Caring and care givers during the pandemic

None of us could ever have envisaged the catastrophic effects of being unable to see or touch our loved ones – certainly not for the protracted period of time many have had to endure. Loved ones entrusted into care settings such as residential homes and the majority of nursing have been there to there to receive the care and support they require for their medical health and social needs. The Pandemic has resulted in lockdowns which means many individuals have been deprived of their right to family and private life. 

Within the community throughout the COVID-19 Pandemic there has been a significant tension between the imperative to protect the health and social care users and the social care workforce and the need to respect the family life and private life rights of those who might be subject to protective restrictions. At certain points in the Pandemic, some local areas and institutions have implemented “blanket bans” on visiting in a way which is likely to be disproportionate and therefore contrary to Article 8 of the European Convention on Human Rights (ECHR). 

The COVID-19 Winter Plan 2020-2021 is guidance aimed at Local Authorities, NHS organisations, care providers and the Care Quality Commission (CQC). For Local Authorities it should be read alongside the Adult Social Care Action Plan (April 2020) and updated Visiting Guidance (21st September 2020) and ADASS Guidance (Sept 2020). 

The Government’s three overarching priorities for adult social care are described as: 

  • Ensuring everyone who needs care and support can get high quality, timely and safe care throughout the winter period. 
  • Protecting people who need care, support or safeguards, the social care workforce and carers from infections including COVID-19. 
  • Making sure that people who need care, support or safeguards remain connected to essential services and their loves ones whilst protecting individuals from infections including COVID-19.

The key issue for local authorities is the need to manage a potential conflict in terms of the wellbeing of both care home residents and those in the community with care and support needs as regards prevention of COVID-19, and the detrimental impact that prolonged periods without community access and visits from family and friends may have on their mental health. 

The Visiting Guidance addresses actions to Local Authorities, care providers and the NHS as regards the forms (pre-discharge testing, infection control measures in care homes, limiting staff movement between settings and PPE). On the latter, the Department of Health and Social Care states that it will distribute tablet devices to care homes that are in greatest need, so that care home staff can access remote health consultants for the people in their care. This will also support care home residents to stay connected with their families and loved ones. Technical and user support will be provided to set up the devices for use by care providers. 

On the issue of visits to those in care homes the Winter Guidance refers to the (now updated) Visiting Guidance which requires a risk assessment based approach to family members attending care homes. Overall the Winter Guidance is clear that the “first priority” remains to prevent infections in care homes and protect staff and residents.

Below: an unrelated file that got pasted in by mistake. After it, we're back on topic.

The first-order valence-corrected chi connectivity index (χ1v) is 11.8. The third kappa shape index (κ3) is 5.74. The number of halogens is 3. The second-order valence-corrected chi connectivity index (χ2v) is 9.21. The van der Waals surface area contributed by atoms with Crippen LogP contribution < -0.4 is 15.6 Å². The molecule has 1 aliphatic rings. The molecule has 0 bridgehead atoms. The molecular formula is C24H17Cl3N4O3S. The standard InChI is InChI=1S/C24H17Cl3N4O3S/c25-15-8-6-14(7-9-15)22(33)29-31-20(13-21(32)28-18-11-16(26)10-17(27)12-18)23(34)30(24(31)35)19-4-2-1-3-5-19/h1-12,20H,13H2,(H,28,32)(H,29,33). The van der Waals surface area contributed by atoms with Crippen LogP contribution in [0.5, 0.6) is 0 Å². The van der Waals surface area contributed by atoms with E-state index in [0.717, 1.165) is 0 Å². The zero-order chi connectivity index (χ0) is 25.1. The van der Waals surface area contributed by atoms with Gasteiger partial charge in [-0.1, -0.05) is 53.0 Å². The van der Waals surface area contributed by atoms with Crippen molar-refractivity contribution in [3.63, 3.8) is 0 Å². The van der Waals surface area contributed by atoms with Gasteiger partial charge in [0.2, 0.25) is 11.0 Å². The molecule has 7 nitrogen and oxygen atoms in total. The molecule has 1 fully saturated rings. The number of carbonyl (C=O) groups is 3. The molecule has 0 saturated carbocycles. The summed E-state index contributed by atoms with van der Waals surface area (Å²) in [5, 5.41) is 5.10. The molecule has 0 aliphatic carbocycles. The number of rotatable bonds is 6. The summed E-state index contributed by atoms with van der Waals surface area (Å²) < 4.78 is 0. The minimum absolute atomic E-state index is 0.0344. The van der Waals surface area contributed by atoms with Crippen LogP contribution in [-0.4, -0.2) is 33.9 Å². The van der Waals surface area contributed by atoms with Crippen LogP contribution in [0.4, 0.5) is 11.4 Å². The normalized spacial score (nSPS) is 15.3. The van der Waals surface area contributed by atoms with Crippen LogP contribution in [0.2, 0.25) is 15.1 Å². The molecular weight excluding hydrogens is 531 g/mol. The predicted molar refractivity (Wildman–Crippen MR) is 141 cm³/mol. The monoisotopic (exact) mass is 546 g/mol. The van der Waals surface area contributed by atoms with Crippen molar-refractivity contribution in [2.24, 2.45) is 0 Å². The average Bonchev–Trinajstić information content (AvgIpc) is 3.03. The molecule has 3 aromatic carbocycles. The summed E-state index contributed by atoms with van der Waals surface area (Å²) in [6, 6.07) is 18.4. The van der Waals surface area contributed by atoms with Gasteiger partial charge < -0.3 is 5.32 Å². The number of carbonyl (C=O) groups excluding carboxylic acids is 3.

The Guidance does not engage with the effects of this on the duty of a Local Authority, in exercising its functions under the Care Act 2014, to promote the “wellbeing” of an individual. Wellbeing includes physical and mental health and emotional wellbeing, control by the individual over day-to-day life, participation in work, education, training or recreation, domestic, family and personal relationship and the individual’s contribution to society [s.1(2)]. 

Under s.1(3), in exercising a function under this part in the care of an individual, a local authority must have regard to the matters which include: 

  1. The importance of beginning with the assumption that the individual is best-placed to judge the individual’s wellbeing,
  2. The individual’s views, wishes and feelings and beliefs,
  3. The importance of preventing or delaying the development of needs for care and support and the importance of reducing needs of either kind that already exist,
  4. The need to ensure that decisions about the individual are made having regard to all of the individual’s circumstances,
  5. The importance of achieving a balance between the individual’s wellbeing and that of any friends or relations who are involved in caring for the individual, and 
  6. The need to ensure that any restriction on the individual’s rights or freedom of action that is involved in the exercising of the function is kept to the minimum necessary for achieving the purpose for which the function is being exercised. 

Many of these wellbeing functions are “in play” where an individual is in a care home or community setting and is restricted from access to friends, family, community reserves and leisure/recreation activities. It is not difficult to see how those restrictions are capable of exacerbating existing mental and physical ill health. 

Whatever the circumstance, my advice is to maintain positive dialogues with the care home settings, the managers and the professionals. There is a glimmer of hope that a vaccine will bring about a relaxation and at some point in the coming months of life, returning to some sort of normality.